According to Hopper Media, 70% of Americans said they have travel plans for the end-of-the-year holidays. Peak travel days are just before Thanksgiving, Christmas Eve, and New Year’s and immediately after when everyone travels home. Travelers should prepare for more people on the roadways and expect long delays and congestion. Holiday traffic can be stressful and aggressive, escalating drivers into making poor decisions. These conditions are a perfect storm designed to escalate drivers into road rage. Even without holiday traffic, examples of road rage can be found throughout our great state.
Two men in Nassau County face second-degree murder charges, having shot each other’s daughters in a confrontation on Highway 1 on October 8th. According to the report, William Hale’s daughter (5) was wounded in her calf, while Frank Allison’s daughter (14) suffered a collapsed lung. In what appears to be a case of “cat and mouse” road rage, both vehicles were witnessed to have been driven erratically and chasing each other, bottles of water were thrown, drivers engaged in “brake checking,” and fingers were apparently flicked. Leading both men to grab their guns. Allison is quoted as saying he fired his shot to ‘get out of the situation.’
Cases like this are not just devastating for the families involved but have been known to quickly go viral, making defense far more complex. After an arrest, you have the right to remain silent. Anything you say can and will be used against you. In this case, Allison has admitted publicly to having shot his gun. Not only has this tampered with the potential jury pool, but it is an admission the prosecution will certainly bring up in the courtroom.
Hiring an experienced criminal traffic attorney can make all the difference when facing a group of your peers and a seasoned judge. As a former prosecutor, Attorney David A. Webster intimately understands both sides of the litigation, giving you a uniquely tailored defense when seeking a favorable outcome.
For a FREE case evaluation, call our office today at 407-862-9222. We are available 24/7.
Charges, Charges, and More Charges
Cases of road rage are hardly ever simple and have the potential of leaving you with more significant penalties than a DUI charge. Based on the merits of the incident, individuals could face multiple charges. A man was arrested in Clermont, FL, back in February; he faces charges of Aggravated Assault with a Deadly Weapon, Leaving the Scene of an Accident with Injuries, Shooting into an Occupied Vehicle, Criminal Mischief over $1,000, and Reckless Driving. The police made a statement saying that even more charges were possible and that the investigation was still ongoing. Multiple charges present a very bad optic in court and complicate your defense strategy. The sooner you contact our office, the better. We are prepared to give you immediate representation and can help you protect your license and your future.
Facts About Road Rage
- Insurance companies could spike your rates by 70% if you are served a road rage citation
- Insurance companies may refuse to cover you and may cancel your policy altogether
- You could face both civil and criminal charges, up to and including murder charges
- Convictions could cost you more than just driving privileges, but hefty fines and even jail time
- 8 out of 10 Americans express significant anger, road rage, or aggression at least once a month (AAA)
- Road rage fatalities increased 500% in 10 years and are still on the rise (NHTSA)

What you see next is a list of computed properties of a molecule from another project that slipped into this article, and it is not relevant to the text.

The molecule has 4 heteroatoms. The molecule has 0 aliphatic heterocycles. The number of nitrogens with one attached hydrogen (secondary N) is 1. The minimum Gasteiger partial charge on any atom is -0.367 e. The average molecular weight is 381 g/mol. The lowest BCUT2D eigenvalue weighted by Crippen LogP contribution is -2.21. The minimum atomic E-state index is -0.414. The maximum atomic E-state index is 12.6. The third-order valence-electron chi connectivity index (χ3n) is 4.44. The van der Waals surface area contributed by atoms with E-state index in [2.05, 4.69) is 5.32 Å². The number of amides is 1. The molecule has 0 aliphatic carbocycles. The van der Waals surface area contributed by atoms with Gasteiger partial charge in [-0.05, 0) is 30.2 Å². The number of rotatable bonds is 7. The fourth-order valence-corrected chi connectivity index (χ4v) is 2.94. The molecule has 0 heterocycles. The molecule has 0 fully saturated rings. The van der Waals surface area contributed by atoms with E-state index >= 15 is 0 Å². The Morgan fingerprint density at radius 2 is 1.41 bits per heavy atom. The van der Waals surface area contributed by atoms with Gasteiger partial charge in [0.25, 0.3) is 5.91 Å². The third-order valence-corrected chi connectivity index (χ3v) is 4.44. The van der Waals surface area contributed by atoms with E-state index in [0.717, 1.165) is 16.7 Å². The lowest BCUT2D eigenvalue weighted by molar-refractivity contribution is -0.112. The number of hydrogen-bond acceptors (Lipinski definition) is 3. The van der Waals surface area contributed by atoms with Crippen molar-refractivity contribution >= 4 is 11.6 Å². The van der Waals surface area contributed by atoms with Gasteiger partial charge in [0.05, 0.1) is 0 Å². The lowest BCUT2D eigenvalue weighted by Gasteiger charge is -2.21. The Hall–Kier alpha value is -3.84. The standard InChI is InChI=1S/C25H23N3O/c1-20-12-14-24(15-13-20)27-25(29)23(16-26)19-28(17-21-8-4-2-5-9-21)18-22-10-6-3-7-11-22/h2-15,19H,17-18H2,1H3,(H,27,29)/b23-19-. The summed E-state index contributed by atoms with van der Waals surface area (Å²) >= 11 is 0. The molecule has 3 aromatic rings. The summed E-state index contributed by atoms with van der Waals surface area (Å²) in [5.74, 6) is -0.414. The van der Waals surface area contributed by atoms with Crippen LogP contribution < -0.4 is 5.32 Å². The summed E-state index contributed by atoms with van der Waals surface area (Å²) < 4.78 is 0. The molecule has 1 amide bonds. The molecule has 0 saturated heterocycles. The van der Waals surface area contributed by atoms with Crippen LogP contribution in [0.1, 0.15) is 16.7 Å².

How to Prevent Road Rage
The following information from the AAA website includes helpful tips on preventing and dealing with road rage incidents.
Manage your behavior, manage your responses
You will see other drivers doing things that are illegal, inconsiderate, and even incomprehensible. Don’t respond personally. Most drivers are not thinking about their impact on you; they are just rushed, distracted or upset.
Follow the rules of the road:
- Maintain adequate following distance.
- Use turn signals.
- Allow others to merge.
- Use your high beams responsibly.
- Tap your horn if you must (but no long blasts with accompanying hand gestures).
- Be considerate in parking lots. Park in one spot, not across multiple spaces. Be careful not to hit cars next to you with your door.
Remaining calm and courteous behind the wheel lowers your risk of an unpleasant encounter – with another driver and with law enforcement.
Dealing with Confrontation
- Avoid eye contact with angry drivers.
- Don’t respond to aggression with aggression.
- If you feel you are at risk, drive to a public place such as a police station, hospital, or fire station.
- When you park, allow room so you can pull out safely if someone approaches you aggressively.
- Use your horn to attract attention but remain in your locked vehicle.
- If you are confronted, stay as calm and courteous as possible.
- If you feel threatened, call 911.
- Don’t Offend: Never cause another driver to change their speed or direction. That means not forcing another driver to use their brakes or turn the steering wheel in response to something you have done.
- Be Tolerant and Forgiving: The other driver may just be having a really bad day. Assume that it’s not personal.
- Do Not Respond: Avoid eye contact, don’t make gestures, maintain space around your vehicle, and contact 9-1-1 if needed.
Contact The Law Office of David A. Webster, P.A. Today
If you receive a citation this holiday season, let our experienced criminal defense lawyers build your defense and assert your innocence in court. Our firm has represented thousands of clients who faced criminal traffic charges. In some cases, we have been able to have charges reduced and even dropped. To see if your case qualifies, call today for a FREE case evaluation at 407-862-9222.
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